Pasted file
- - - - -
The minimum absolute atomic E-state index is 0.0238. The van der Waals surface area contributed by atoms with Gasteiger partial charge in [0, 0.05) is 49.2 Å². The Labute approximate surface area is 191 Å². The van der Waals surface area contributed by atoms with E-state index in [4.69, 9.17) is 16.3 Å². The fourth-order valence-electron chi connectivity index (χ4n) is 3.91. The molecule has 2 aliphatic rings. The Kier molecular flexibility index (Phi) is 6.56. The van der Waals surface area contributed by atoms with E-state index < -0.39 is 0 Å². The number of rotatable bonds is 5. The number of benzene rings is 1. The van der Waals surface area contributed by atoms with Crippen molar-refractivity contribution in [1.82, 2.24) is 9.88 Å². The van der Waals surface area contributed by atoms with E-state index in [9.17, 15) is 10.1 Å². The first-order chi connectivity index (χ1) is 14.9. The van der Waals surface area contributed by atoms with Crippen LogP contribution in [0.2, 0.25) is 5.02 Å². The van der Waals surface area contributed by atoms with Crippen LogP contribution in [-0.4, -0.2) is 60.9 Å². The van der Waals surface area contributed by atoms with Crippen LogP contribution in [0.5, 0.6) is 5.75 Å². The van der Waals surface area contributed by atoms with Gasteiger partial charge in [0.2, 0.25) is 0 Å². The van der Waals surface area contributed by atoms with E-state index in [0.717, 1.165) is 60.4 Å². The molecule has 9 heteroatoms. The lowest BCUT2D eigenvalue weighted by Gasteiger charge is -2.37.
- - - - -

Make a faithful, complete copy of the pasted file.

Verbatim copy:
The minimum absolute atomic E-state index is 0.0238. The van der Waals surface area contributed by atoms with Gasteiger partial charge in [0, 0.05) is 49.2 Å². The Labute approximate surface area is 191 Å². The van der Waals surface area contributed by atoms with E-state index in [4.69, 9.17) is 16.3 Å². The fourth-order valence-electron chi connectivity index (χ4n) is 3.91. The molecule has 2 aliphatic rings. The Kier molecular flexibility index (Phi) is 6.56. The van der Waals surface area contributed by atoms with E-state index < -0.39 is 0 Å². The number of rotatable bonds is 5. The number of benzene rings is 1. The van der Waals surface area contributed by atoms with Crippen molar-refractivity contribution in [1.82, 2.24) is 9.88 Å². The van der Waals surface area contributed by atoms with E-state index in [9.17, 15) is 10.1 Å². The first-order chi connectivity index (χ1) is 14.9. The van der Waals surface area contributed by atoms with Crippen LogP contribution in [0.2, 0.25) is 5.02 Å². The van der Waals surface area contributed by atoms with Crippen LogP contribution in [-0.4, -0.2) is 60.9 Å². The van der Waals surface area contributed by atoms with Crippen LogP contribution in [0.5, 0.6) is 5.75 Å². The van der Waals surface area contributed by atoms with Gasteiger partial charge in [0.2, 0.25) is 0 Å². The van der Waals surface area contributed by atoms with E-state index in [0.717, 1.165) is 60.4 Å². The molecule has 9 heteroatoms. The lowest BCUT2D eigenvalue weighted by Gasteiger charge is -2.37.